Trump signs executive order on campus free speech

President TrumpDonald John TrumpHouse Dems demand Barr cancel 'inappropriate' press conference on Mueller report DOJ plans to release 'lightly redacted' version of Mueller report Thursday: WaPo Nadler accuses Barr of 'unprecedented steps' to 'spin' Mueller report MORE on Thursday signed an executive order aimed at protecting free speech on college campuses, in an event attended by students who say their conservative views have been infringed upon. 

The new order will require higher education institutions to certify that they are enforcing free speech standards in order to receive grants through the Departments of Education, Health and Human Services (HHS) and Defense, among other agencies.

"Under the guise of speech codes, and safe spaces, and trigger warnings, these universities have tried to restrict free thought, impose total conformity and shut down the voices of great young Americans," Trump said at a signing ceremony.

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"All of that changes, starting right now,” he added. “We’re dealing with billions and billions and billions of dollars."

Trump announced his intention to sign the directive during a raucous speech earlier this month at the Conservative Political Action Conference. He made it official on Thursday, portraying the decision as part of a broader crusade to protect the rights of conservatives and others who have complained of restrictive atmospheres on college campuses.

"Today’s acton is just the beginning of our efforts to protect free speech," Trump said, encouraging those in attendance to "keep standing up for your values."

Thursday's order is likely to draw pushback from civil liberties groups and others worried about the executive branch weighing in on First Amendment issues on campus.

Sen. Lamar AlexanderAndrew (Lamar) Lamar Alexander Embattled senators fill coffers ahead of 2020 GOP senators divided on Trump trade pushback Five things to know about the measles outbreak MORE (R-Tenn.), the chairman of the Senate Health, Education, Labor and Pensions Committee, expressed concerns about Trump or lawmakers defining what can and can't be said on college campuses.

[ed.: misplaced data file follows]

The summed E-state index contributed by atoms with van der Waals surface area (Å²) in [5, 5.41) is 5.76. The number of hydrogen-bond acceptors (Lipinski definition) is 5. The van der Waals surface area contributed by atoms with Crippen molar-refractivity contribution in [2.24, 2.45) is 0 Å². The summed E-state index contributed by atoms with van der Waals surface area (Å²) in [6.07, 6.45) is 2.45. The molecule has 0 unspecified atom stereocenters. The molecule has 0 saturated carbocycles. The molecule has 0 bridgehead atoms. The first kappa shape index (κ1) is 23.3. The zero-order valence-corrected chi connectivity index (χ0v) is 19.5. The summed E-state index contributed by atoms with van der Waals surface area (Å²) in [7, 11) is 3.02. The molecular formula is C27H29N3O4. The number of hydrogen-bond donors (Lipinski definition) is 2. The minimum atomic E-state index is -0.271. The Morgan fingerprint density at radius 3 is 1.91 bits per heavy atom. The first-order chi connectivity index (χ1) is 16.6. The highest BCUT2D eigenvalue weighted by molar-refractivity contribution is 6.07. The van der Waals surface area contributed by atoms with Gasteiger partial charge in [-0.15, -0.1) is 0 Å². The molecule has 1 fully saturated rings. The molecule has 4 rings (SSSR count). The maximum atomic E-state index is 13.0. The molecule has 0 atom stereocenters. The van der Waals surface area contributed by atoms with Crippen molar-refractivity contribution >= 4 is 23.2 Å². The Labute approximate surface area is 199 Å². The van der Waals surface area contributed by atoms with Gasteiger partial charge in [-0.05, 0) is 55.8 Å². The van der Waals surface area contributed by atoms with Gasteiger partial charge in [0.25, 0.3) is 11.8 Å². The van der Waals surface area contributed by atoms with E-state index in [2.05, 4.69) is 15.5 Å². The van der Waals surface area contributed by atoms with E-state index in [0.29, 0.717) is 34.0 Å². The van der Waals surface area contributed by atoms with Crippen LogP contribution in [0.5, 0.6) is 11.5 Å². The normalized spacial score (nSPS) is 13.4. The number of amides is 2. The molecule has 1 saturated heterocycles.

"The U.S. Constitution guarantees free speech. Federal courts define and enforce it. The Department of Justice can weigh in," Alexander said in a statement. "Conservatives don’t like it when judges try to write laws, and conservatives should not like it when legislators and agencies try to rewrite the Constitution."

The executive order, titled "Improving Free Inquiry, Transparency, and Accountability at Colleges and Universities," lacked specifics on how the administration would define infringement on First Amendment rights or how it would be implemented.

"Schools are already supposed to be following these rules and essentially each agency already conditions grants, and schools are certifying they’re following these conditions, and it will just add free speech as one of those conditions," a senior administration official said.

The official added that aid programs that go toward tuition and stipends will not be affected by the order.

Education Secretary Betsy DeVosElizabeth (Betsy) Dee DeVosGOP lawmaker calls for investigation into alleged 'anti-Israeli bias' at Duke-UNC conference The Special Olympics are safe, but what about other programs DeVos would cut? DeVos defends controversial guidance on transgender students MORE, HHS Secretary Alex Azar, state lawmakers and dozens of college students attended Thursday's signing.

Polly Olson, a student at Northeast Wisconsin Technical College, described how officials at her college restricted her ability to hand out Valentine's Day cards that contained religious messages.

Another student, Ellen Wittman, said that officials at Miami University in Ohio told her she would need to provide a "trigger warning" for students when planning an event to display crosses representing the lives of the unborn.

A number of conservative activists have complained in the time since Trump took office about hostile treatment on college campuses, even as many of those individuals mock liberals and the concept of "safe spaces."

Conservative activist Hayden Williams was punched in the face during a visit to the University of California, Berkeley last month. Neither Williams nor the assailant attend the school.

Right-wing provocateur Milo Yiannopoulos had events canceled at campuses across the country following the president's election. The cancellation of a February 2017 event at Berkeley prompted Trump to threaten the school's federal funding.